The lender will order a third-party appraisal of the property once the application and underwriting phases have been completed.

The order for an appraisal will come at the same time as a term sheet, which provides a detailed outline of of your expected loan parameters. (The term sheet is not a binding legal document, but generally means that the loan is going to be approved once the property appraises for the appropriate value.)

Commercial appraisals differ greatly from residential property appraisals, because inspection is only a small part of the process of understanding a commercial property’s value. A typical commercial appraisal is an in-depth narrative report ranging anywhere from 60 to +100 pages.


Once the lender orders the appraisal, it is the borrower’s responsibility to pay for it and supply the third-party report back to the lender. Depending on the loan and property type, the appraisal will assess the value of the property using one of three methods:

  • Income Approach: This approach enables real estate investors and lenders to determine the value of a property based on its income in comparison to similar properties. With knowledge on prevailing incomes and capitalization rates in a given market for a particular type of property, the parties involved in a transaction can estimate the income to be generated by the property and come up with an appropriate sales value for the property.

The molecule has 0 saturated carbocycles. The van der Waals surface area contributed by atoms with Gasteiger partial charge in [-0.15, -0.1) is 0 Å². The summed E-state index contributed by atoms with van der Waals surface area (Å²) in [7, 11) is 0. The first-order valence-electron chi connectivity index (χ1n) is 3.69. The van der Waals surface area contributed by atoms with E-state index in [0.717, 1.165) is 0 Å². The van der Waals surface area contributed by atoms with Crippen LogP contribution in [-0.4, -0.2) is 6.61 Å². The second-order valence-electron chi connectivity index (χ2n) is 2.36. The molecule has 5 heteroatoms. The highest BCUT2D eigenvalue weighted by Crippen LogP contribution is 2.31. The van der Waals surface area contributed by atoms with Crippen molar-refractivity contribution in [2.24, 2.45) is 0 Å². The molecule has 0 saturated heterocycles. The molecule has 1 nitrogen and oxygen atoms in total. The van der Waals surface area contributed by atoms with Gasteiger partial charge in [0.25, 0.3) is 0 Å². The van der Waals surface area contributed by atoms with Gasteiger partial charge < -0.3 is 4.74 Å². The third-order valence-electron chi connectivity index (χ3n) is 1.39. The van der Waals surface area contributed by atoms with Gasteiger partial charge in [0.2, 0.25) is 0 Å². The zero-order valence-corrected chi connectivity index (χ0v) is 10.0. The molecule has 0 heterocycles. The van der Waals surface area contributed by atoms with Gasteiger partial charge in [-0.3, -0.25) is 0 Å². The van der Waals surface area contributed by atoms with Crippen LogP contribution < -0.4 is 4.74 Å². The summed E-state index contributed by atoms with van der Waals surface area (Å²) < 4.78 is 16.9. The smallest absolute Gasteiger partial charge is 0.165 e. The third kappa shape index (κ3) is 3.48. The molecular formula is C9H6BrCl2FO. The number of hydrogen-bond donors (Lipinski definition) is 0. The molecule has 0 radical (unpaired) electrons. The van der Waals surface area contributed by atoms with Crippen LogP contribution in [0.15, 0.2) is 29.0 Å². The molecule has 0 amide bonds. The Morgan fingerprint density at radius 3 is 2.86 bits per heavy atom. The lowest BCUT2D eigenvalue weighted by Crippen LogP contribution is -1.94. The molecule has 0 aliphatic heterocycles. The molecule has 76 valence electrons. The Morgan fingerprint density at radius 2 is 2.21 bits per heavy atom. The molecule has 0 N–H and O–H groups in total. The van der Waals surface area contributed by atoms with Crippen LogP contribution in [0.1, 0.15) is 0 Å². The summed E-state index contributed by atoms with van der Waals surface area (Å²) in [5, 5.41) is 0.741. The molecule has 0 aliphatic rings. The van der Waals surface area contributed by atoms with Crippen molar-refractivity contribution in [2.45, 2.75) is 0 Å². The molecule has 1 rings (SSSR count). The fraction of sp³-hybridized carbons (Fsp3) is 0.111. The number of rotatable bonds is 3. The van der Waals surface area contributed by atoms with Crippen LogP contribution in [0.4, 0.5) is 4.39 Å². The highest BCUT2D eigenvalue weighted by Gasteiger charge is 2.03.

• Sales/Market Approach: This method involves selecting properties with similar characteristics in the the same market area that have recently sold, and using them to assess the value of the property that will collateralize the borrower’s new loan. (This is the most common appraisal method required for a commercial mortgage, bridge loan, hard money loan, or refinancing.)

  • Cost Approach: This method assumes the value of the property is the same as the cost to construct the property, or to build/replace it from scratch. This method requires an in-depth knowledge of construction and materials costs. (This method is not commonly used.)

Regardless of approach, commercial appraisal reports usually feature highly specific information on site and building improvements, building sales or ownership history, zoning information, regional and market area descriptions, flood-plain analysis, age/life analysis, market analysis (supply, demand, vacancy, absorption and etc.), detailed published surveys, and broker interviews.

For appraisals conducted under income or sales/market approaches, the reports also provide detailed information on the profits that can be attained according to the “highest & best use” of the property. They also include as well as detailed valuation analysis based on comparable properties according to different metrics – including rent and sale comparables, expense comparables, and cap rate comparables.


A commercial appraisal can take several weeks to complete, given all of the different aspects involved. Loans cannot be closed until the appraisal is final, so borrowers are wise to use to initiate the process of obtaining a mortgage, bridge loan, or refinancing as soon as they know their financing needs for an investment property – especially if they need capital right away.


Commercial appraisals can vary widely in terms of cost, ranging anywhere from $2,000 to more than $5,000 depending on the size of the property, complexity of the underlying business/tenant mix, and scope of the loan transaction.



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